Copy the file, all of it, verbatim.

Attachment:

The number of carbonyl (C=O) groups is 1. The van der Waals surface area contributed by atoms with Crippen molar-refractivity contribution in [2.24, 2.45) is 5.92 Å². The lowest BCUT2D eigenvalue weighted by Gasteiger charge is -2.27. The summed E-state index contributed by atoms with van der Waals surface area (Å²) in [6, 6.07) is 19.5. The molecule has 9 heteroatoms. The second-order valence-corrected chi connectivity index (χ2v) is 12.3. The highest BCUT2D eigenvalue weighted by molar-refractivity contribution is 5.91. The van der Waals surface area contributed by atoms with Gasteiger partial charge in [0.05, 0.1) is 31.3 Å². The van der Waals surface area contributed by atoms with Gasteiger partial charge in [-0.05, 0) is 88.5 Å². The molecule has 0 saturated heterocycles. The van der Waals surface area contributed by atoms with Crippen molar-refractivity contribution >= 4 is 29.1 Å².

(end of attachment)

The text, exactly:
The number of carbonyl (C=O) groups is 1. The van der Waals surface area contributed by atoms with Crippen molar-refractivity contribution in [2.24, 2.45) is 5.92 Å². The lowest BCUT2D eigenvalue weighted by Gasteiger charge is -2.27. The summed E-state index contributed by atoms with van der Waals surface area (Å²) in [6, 6.07) is 19.5. The molecule has 9 heteroatoms. The second-order valence-corrected chi connectivity index (χ2v) is 12.3. The highest BCUT2D eigenvalue weighted by molar-refractivity contribution is 5.91. The van der Waals surface area contributed by atoms with Gasteiger partial charge in [0.05, 0.1) is 31.3 Å². The van der Waals surface area contributed by atoms with Gasteiger partial charge in [-0.05, 0) is 88.5 Å². The molecule has 0 saturated heterocycles. The van der Waals surface area contributed by atoms with Crippen molar-refractivity contribution >= 4 is 29.1 Å².